Friday April 19, 2019

Formula made from Cow’s milk may reduce the risk of diabetes

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Formula made from Cow's milk may reduce the risk of diabetes
Formula made from Cow's milk may reduce the risk of diabetes. IANS

New York, Jan 3, 2018: Drinking formula made from cow’s milk may not put babies at higher risk of developing Type 1 diabetes, the first large international trial showed.

Type 1 diabetes, once known as juvenile diabetes or insulin-dependent diabetes, is a chronic condition in which the pancreas produces little or no insulin.

Previous studies have reported that early exposure to complex foreign proteins, such as cow’s milk proteins, may increase the risk of Type 1 diabetes in young children with genetic risk for the condition.

For the new study, the team led by University of Pittsburgh Medical Centre, examined 2,159 infants from 15 countries with genetic risk for Type 1 diabetes to find out whether delaying the exposure to complex foreign proteins such as cow’s milk proteins would decrease the risk of diabetes.

After breastfeeding, infants were either weaned to a special formula (extensively hydrolysed casein formula), with the cow’s milk proteins split into small peptides (small pieces of the protein), or a regular cow’s milk-based formula with intact cow’s milk proteins.

Infants were fed the study formula for at least two months until the age of six to eight months and at the same time were given no cow’s milk proteins from any other food sources and were followed for over 10 years.

The findings, published in the Journal of the American Medical Association, revealed that no association was found between children fed formula with whole-milk proteins or those with the proteins broken down.

“The study puts to rest the controversy regarding the potential role of cow’s milk formula in the development of Type 1 diabetes,” said Dorothy Becker, Professor at the varsity.

The study also showed that “there is no evidence to revise the current dietary recommendations for infants at high risk for Type 1 diabetes,” Becker noted. (IANS)

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High Level Of Insulin in Infants May Rise Chances Of Brain Damage

"One of the problems facing clinicians is that it's really difficult to predict which babies will have problems after surgical treatment," said Karen Cosgrove, from the varsity.

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Spreading focal lesions are generally larger and spread outwards into areas of healthy cells, while isolated focal lesions, have a capsule around them that keeps the diseased cells separate from healthy cells. Pixabay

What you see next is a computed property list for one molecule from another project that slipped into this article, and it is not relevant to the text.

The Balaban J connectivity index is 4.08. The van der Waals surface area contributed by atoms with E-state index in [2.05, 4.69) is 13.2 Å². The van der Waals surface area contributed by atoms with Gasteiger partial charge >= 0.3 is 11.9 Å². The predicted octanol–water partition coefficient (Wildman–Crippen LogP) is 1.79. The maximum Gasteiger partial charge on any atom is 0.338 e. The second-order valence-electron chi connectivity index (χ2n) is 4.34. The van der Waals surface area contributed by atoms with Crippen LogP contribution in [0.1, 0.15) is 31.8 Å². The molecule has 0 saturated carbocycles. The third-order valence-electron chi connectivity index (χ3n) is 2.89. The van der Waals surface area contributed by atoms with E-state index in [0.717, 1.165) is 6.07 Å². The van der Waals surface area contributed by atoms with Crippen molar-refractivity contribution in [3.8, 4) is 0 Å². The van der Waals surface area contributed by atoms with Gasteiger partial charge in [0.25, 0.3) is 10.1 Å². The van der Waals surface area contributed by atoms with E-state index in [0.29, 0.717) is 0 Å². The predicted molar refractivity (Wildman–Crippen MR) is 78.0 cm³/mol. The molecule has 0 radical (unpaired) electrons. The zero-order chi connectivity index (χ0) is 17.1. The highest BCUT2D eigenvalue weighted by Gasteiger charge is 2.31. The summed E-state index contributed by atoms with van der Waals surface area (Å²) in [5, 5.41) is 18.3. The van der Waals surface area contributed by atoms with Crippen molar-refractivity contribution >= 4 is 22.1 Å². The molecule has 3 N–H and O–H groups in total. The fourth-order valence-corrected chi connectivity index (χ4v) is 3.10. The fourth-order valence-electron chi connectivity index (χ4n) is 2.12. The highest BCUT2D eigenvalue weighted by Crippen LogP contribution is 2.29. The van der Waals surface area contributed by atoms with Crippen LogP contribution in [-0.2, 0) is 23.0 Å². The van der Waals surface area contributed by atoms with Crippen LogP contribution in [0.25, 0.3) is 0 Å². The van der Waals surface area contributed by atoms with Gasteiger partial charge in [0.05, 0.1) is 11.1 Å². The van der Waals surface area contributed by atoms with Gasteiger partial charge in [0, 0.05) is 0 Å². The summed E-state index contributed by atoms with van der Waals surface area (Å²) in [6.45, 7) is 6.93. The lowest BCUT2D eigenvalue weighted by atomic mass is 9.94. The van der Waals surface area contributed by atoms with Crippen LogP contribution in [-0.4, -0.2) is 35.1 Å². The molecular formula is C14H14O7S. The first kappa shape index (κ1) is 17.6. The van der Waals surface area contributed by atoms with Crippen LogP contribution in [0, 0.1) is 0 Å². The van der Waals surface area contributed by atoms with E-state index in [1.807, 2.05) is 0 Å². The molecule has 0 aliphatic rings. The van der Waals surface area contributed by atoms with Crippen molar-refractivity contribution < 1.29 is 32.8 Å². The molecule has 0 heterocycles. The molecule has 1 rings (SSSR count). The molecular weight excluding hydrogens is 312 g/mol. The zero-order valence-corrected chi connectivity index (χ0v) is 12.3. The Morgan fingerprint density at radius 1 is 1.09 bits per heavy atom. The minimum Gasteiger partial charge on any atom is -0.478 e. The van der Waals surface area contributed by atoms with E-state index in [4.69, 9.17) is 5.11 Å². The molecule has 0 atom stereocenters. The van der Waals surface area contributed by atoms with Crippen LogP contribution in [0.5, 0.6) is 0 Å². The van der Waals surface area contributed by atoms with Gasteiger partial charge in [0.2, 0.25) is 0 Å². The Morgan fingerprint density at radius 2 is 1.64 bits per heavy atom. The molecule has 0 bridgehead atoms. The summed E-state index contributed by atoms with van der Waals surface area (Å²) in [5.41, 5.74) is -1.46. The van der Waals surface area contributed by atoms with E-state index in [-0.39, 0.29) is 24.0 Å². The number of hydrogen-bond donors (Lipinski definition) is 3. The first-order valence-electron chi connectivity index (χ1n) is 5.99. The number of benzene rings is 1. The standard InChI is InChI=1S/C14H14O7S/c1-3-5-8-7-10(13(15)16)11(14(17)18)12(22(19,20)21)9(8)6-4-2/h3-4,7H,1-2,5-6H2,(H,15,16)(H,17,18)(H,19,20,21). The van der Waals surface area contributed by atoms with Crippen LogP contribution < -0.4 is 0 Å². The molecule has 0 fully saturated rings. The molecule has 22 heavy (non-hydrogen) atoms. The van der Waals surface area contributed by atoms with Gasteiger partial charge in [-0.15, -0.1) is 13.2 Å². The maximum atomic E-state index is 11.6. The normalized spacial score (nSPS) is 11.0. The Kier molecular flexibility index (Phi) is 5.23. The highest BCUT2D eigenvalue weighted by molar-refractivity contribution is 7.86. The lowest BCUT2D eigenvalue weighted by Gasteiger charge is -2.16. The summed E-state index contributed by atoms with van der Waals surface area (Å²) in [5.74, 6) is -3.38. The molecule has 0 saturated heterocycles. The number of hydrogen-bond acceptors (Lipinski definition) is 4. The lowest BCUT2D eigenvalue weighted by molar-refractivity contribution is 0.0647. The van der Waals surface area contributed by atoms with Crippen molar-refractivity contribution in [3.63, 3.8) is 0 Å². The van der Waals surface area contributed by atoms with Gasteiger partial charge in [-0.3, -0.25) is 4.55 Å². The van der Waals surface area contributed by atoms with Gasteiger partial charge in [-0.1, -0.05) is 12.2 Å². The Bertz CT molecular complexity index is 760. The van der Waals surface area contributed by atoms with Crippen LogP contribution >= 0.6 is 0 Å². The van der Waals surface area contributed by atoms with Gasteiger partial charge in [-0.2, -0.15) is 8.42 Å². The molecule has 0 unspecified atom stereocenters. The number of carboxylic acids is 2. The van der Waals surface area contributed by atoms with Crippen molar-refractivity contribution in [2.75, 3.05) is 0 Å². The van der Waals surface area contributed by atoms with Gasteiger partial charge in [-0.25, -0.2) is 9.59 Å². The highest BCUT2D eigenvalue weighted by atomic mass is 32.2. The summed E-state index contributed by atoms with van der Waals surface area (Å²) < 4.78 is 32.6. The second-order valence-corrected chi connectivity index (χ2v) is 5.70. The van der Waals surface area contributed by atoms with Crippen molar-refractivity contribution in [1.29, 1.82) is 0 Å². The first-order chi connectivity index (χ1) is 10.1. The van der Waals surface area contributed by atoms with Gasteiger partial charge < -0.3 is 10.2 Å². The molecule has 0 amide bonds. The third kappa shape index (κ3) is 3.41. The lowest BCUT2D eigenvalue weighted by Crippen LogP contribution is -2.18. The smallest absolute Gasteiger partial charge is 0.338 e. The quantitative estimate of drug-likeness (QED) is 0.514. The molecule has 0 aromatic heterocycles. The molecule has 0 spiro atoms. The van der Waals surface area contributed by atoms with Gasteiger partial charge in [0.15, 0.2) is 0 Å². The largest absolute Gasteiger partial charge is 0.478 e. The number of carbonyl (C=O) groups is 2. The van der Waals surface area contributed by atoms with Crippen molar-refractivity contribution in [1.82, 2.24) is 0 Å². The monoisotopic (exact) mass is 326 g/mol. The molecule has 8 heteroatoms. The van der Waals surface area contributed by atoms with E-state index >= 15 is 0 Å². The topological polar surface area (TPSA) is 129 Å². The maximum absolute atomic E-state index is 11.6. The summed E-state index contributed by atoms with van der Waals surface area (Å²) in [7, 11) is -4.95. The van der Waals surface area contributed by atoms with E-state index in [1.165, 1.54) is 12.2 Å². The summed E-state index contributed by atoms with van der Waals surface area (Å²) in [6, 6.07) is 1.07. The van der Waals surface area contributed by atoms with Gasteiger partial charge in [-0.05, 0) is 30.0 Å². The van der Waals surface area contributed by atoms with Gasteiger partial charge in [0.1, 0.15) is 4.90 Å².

Babies born with abnormally high levels of insulin are at the risk of suffering permanent brain damage and life-long disability, finds a study that showed it’s possible to predict when and how the condition may affect the child in the long-term.

The generally rare condition, called congenital hyperinsulinism, can also be as common as cystic fibrosis in children born into communities where cousins marry.

So far, scientists understood that there were two main subtypes of the disease known as diffuse — affects the entire pancreas — and focal — affects just one area of the organ.

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In contrast, in infants with isolated lesions, the disease was diagnosed later and surgery to remove the lesion was less complicated. Pixabay

In contrast, in infants with isolated lesions, the disease was diagnosed later and surgery to remove the lesion was less complicated.

The new study, led by a team from the University of Manchester in the UK, showed that focal CHI can be further categorised into two types — spreading focal lesions and isolated focal lesions.

Spreading focal lesions are generally larger and spread outwards into areas of healthy cells, while isolated focal lesions, have a capsule around them that keeps the diseased cells separate from healthy cells.

For the study, published in the Frontiers in Endocrinology journal, the team investigated the cases of 25 infants with focal CHI to see how the two types of lesions influenced their long-term outcomes.

They found babies with spreading focal lesions suffered more severely from the disease and were diagnosed earlier. These infants were more likely to suffer brain damage, which permanently affected their development, learning and behaviour.

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The generally rare condition, called congenital hyperinsulinism, can also be as common as cystic fibrosis in children born into communities where cousins marry. Pixabay

In contrast, in infants with isolated lesions, the disease was diagnosed later and surgery to remove the lesion was less complicated.

These data help to explain why newborn babies diagnosed with the same disease may go on to have very different outcomes and could influence the way clinicians choose to manage each new case of CHI.

Also  Read:‘Model Chinese’ Parents Who Spent Their Careers As Loyal Civil Servants, Get Free of Uyghur Exile After Daughter’s Interview

“One of the problems facing clinicians is that it’s really difficult to predict which babies will have problems after surgical treatment,” said Karen Cosgrove, from the varsity.

“Our data gives some important clues that will help clinicians to know how much extra care each baby is likely to need,” Cosgrove said. (IANS)